Mega Man 7

Mega Man 7 is the seventh installment in Capcom’s Mega Man series. This 2D platforming shooter is the first 16-bit installment in the original Mega Man series to make its way to the Super Nintendo Entertainment System. A lot of this will be old hat so I would suggest familiarizing yourself with some of the previous games or at least the general gist of Mega Man before continuing with this review. If you’re still here then let’s just get on with it.

The plot picks up after the events of Mega Man 6 where Wily was put behind bars again. Apparently he had set up some robots that were left dormant so long as they received some type of communication from Dr. Wily within six months. After being imprisoned for those months, unable to contact them, they were automatically activated and started attacking the city where he was imprisoned in order to bust him out. To cut the suspense short, you’ll find out right away that he does, in fact, break free and is back at his old scheming instantly. Or, more appropriately, he never truly stopped that scheming in the first place. You also encounter a new robot, Bass, that challenges you to a fight to test your strength and, upon his defeat, assures you he’s also trying to stop Dr. Wily. So once again it’s up to Mega Man to defeat 8 master robots, do some Wily stages, and ultimately save the day.

The gameplay is very similar to classic Mega Man with the abilities of jumping, sliding, shooting, and charged shots all coming back. Rush coil and Rush jet return. A new item, Rush search, can be used to call Rush into the level and possibly dig up secret items. There are E tanks and W tanks that refill health and ammo respectively. S tanks fill both but you can only carry one at a time. Beat can be found and used to save you from bottomless pits a few times. If you find the four Rush plates you can get the Rush Super Adapter which gives you a double jump via a jetpack and changes your charged shot into a rock punch but does not allow you to slide. There’s a shop where you can use bolts you’ve found in the levels and dropped from enemies to buy items. Some are permanent upgrades while others are refills. The game starts with an introductory stage before bringing you to the stage selection screen. Another difference is that you can only choose from four robot masters at first. Once you defeat these four you’ll have another fixed stage to beat before unlocking the second four. After that you’ll have to go through four Wily stages, including periodic battles with Bass and a rematch with each of the 8 robot masters before a final confrontation with Dr. Wily himself.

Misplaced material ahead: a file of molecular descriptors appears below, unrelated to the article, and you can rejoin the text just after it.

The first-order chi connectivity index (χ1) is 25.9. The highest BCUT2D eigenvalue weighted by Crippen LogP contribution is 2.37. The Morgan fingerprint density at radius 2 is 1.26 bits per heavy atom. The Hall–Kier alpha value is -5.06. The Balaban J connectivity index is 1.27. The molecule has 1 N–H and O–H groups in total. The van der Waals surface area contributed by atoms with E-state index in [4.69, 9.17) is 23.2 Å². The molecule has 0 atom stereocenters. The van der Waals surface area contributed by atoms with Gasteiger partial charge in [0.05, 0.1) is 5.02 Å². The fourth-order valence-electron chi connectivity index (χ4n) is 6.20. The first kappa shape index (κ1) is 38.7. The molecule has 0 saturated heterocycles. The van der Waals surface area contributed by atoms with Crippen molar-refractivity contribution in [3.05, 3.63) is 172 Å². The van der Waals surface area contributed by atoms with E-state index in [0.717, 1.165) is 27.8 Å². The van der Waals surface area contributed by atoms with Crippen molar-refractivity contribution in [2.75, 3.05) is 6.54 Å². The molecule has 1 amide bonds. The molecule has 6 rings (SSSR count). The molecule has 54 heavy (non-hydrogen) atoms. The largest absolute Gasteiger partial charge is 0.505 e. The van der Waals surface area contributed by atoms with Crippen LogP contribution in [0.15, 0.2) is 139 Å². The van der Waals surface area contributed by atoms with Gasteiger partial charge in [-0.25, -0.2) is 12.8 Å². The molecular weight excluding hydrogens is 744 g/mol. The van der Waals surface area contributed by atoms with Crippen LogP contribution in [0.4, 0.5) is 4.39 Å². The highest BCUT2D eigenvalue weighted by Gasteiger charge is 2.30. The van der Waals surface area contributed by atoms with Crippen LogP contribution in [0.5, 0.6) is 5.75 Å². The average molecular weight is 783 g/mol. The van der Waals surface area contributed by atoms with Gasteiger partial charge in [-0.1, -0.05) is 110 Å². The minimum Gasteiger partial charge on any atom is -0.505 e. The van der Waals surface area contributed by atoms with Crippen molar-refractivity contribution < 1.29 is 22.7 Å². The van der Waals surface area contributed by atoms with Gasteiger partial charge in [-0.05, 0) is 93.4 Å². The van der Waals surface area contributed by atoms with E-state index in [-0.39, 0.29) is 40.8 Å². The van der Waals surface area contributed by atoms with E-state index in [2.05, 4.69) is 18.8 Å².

While I can see the 16 bit visuals and sound being a plus, I prefer the 8-bit style. The general gameplay feels good, though. The concept works. The boss fights are reasonable with their patterns not being too simple to make them a joke yet not being near-impossible to beat without their weakness. I also appreciate that there are so many little interactive bits tossed in, even if you can miss a lot of them. Using certain weapons on stage elements or robot masters can have unexpected results. For example, if you use the electric weapon on Turbo Man he’ll become even faster! Or if you use the fire weapon you can burn trees in the forest. It adds an interesting layer of depth to the game that builds a good sense of discovery the more you play and figure out because it’s not all just told to you or required to finish. And to be fair, the shop mechanic is a nice new addition to the console games. So there are some things to be positive about.

I guess I just find myself being more negative about this game because a lot of the things that are good are on par or a tad under that of other entries in the series. So all of the negative nitpicks stick out in contrast. The hitboxes can be a bit off at times. It’s kind of hard to judge how far you can walk off of a ledge before you’ll fall thanks to the animation and Mega Man’s standing stance. Most of the secrets in the game are hidden underground and require you to use Rush search to find them. This is okay for some of them, but some of the spots are so poorly marked that you’d never find them without a wild guess or a strategy guide. You can alternatively get many of these items if you find Auto’s hyperbolt which takes another stretch in exploration to find. And these two things kind of butt heads with one another because if you find the bolt then you won’t really need to use Rush search anymore other then maybe finding a few health and ammo pickups. If you get Rush search first then by the time you find the bolt all it will do is halve the prices of items in the shop, which is only now good for those consumables since you have all of the major items it unlocks there. Beyond that, the Proto Shield is a nightmare to get. Basically, you need to find Proto Man in two stages. One of those stages requires you to fall off of a ladder through an inconspicuous wall. After that you need to go to a different stage and walk through one particular wall, yet again not marked in any way, and fight Ptoro Man to get it. Why is this so secretive!? It just feels like they were begging to be featured in Nintendo Power or on some tip line or something. These types of secrets are not well designed. Most of the stages are on the short side and are only notably punctuated by a few annoying or bullshit sections. Small sections, but annoying or bullshit nonetheless. The final boss, on the other hand, is just a flat out bastard. You pretty much NEED to keep all of your E, W, and S tanks for the second form of the final fight if you want any hope of beating this game. That is… unless you’re just insanely skilled. If so, you might only need a couple of each. I can tell you… I am not that kind of skilled. So trust me and keep those tanks.